Farm Progress

Ag leaders laud Taylor confirmation

Former Oregon Department of Agriculture leader confirmed as Under Secretary for Trade and Foreign Agricultural Affairs.

Joshua Baethge

December 22, 2022

3 Min Read
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NEW TRADE UNDERSECRETARY: After a long wait, Alexis Taylor has been confirmed as Undersecretary for Trade and Foreign Agricultural Affairs at USDA. She'll bring her experience to the table in future ag trade deliberations for the agency.Courtesy USDA

After months of delay, the Senate voted to confirm Alexis Taylor as Undersecretary of Agriculture for Trade and Foreign Agricultural Affairs. She will now help craft the agency’s trade policy and work to promote market access and opportunities for American agricultural interests.

As news of her confirmation began to spread, representatives from various segments of agriculture issued statements applauding the move.

“Getting Alexis’s confirmation through the Senate has been one of our top priorities, as she is someone with a deep understanding of agricultural issues and is widely respected by policymakers on both sides of the aisle,” leaders from the National Corn Growers Association said. “Approval of this nomination comes at a pivotal time for us as we work to address a pending decree that would block biotech corn imports into Mexico.”

Taylor has served as the director of the Oregon Department of Agriculture since Dec. 2016. In that role she led a team of 500 employees who were responsible for 38 state-level programs.

Prior to that, she spent 12 years in Washington, D.C. leading USDA’s Foreign Agricultural Services. During that time, she worked to bring U.S. agriculture products into new markets and improve their competitive position across the international marketplace.

Taylor has also worked on staff for congressmen in Montana and Iowa.

The U.S. Meat Export Federation said her background and track record will make her a tremendous asset to USDA and a champion for U.S. agriculture. Those sentiments were echoed by National Cattleman’s Beef Association Vice President Ethan Lane.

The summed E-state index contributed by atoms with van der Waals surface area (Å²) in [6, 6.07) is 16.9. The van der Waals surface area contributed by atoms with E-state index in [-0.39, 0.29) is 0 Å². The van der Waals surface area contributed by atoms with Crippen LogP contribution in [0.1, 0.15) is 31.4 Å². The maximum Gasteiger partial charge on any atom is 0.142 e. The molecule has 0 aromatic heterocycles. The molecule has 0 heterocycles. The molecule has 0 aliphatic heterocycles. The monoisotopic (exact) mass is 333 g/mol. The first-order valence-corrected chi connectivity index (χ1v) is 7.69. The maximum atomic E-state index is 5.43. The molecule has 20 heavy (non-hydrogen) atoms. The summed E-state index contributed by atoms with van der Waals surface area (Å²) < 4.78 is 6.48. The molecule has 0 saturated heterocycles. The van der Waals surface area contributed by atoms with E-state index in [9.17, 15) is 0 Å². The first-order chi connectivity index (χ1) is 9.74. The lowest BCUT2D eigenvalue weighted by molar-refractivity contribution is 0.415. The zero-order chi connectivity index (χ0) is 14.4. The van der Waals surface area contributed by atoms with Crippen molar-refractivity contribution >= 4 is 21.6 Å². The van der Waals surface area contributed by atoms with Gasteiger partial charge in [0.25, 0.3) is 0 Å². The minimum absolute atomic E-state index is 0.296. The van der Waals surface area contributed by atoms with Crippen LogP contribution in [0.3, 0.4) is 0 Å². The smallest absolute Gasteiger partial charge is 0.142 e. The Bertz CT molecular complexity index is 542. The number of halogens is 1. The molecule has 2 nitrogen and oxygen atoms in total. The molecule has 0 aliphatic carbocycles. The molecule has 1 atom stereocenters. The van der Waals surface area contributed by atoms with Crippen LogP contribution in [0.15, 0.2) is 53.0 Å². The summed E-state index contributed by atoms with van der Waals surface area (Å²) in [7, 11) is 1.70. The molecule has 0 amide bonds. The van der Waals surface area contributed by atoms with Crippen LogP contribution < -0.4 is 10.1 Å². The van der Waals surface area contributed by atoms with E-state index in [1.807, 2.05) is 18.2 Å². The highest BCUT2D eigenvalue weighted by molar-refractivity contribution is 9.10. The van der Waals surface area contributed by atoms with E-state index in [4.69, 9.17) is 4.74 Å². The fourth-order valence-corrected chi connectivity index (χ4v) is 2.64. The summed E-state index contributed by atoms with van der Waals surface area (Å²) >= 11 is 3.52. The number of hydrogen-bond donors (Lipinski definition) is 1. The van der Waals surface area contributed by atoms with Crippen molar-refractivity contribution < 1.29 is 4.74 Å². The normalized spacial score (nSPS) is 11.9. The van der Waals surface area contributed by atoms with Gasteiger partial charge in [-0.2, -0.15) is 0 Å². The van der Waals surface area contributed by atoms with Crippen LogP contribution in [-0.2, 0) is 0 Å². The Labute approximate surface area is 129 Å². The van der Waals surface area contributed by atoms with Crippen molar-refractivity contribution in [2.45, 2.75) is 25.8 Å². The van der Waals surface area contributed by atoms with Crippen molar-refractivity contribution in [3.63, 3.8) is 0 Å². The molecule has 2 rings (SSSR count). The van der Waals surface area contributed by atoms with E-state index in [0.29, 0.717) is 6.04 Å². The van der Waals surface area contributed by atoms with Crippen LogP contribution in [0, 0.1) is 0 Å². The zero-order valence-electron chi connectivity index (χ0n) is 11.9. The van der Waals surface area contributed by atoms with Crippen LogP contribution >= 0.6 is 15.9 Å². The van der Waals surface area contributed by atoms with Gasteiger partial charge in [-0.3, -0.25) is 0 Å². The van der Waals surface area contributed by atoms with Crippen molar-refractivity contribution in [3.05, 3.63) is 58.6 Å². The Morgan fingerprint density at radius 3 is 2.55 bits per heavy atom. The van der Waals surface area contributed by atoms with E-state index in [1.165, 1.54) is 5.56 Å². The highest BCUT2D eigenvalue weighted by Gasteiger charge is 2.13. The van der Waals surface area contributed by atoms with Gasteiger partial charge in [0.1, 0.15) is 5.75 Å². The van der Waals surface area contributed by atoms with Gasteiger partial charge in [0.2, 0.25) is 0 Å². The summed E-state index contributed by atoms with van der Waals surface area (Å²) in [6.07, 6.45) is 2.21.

“We have worked closely with Ms. Taylor in her previous roles at USDA and on Capitol Hill, and she is a proven advocate for farmers and ranchers,” he said. “We look forward to partnering with Ms. Taylor to open new markets to American beef and help U.S. cattle producers see even more benefit from trade.”

The Undersecretary of Agriculture for Trade and Foreign Agricultural affairs position was created in the 2014 Farm Bill. President Donald Trump appointed Indiana Agriculture Department Director Ted McKinney to be the first undersecretary in 2017. He held the role until Jan. 2021. It has been vacant since.

McKinney, who now leads the National Association of State Departments of Agriculture, thanked Senators for confirming his successor. He expressed confidence that her efforts will have a meaningful impact on consumers and families.

“Alexis will continue to lead U.S. agriculture to further heights in her new role as she advocates for opportunities to extend the reach of American grown products across the world,” McKinney said. “Alexis brings experience, character and a deep understanding of how regulations across the globe matter for individuals in local communicates.”

Taylor grew up on a farm near Holy Cross, Iowa that has been in her family for 160 years. She enlisted in the U.S. Army Reserves while still in high school. During her junior year of college, she served one tour of duty with the 389th Combat Engineer Battalion in Iraq. After returning to the states, she graduated from Iowa State University.

President Biden nominated her for the undersecretary role in May. At the time, Agriculture Secretary Tim Vilsack called her a “collaborative leader with a track record of working towards large-scale solutions in partnership with the communities she serves.”

While there has been overwhelming support for Taylor’s appointment, the Senate confirmation process has become much slower in recent years. In November, a group of food and agriculture organizations sent a letter to Senate leaders calling for her confirmation as well as the confirmation of Doug McKalip to serve as Chief Agricultural Negotiator for the Office of the U.S. Trade Representative. They now have half of what they wanted.

“It’s regrettable that filling this important position has been delayed for so long,” National Milk Producers Federation President and CEO Jim Mulhern said. “Given the key role of the chief negotiator in advancing U.S. agriculture’s trade agenda, we urge the Senate to confirm Mr. McKalip without further delay.”

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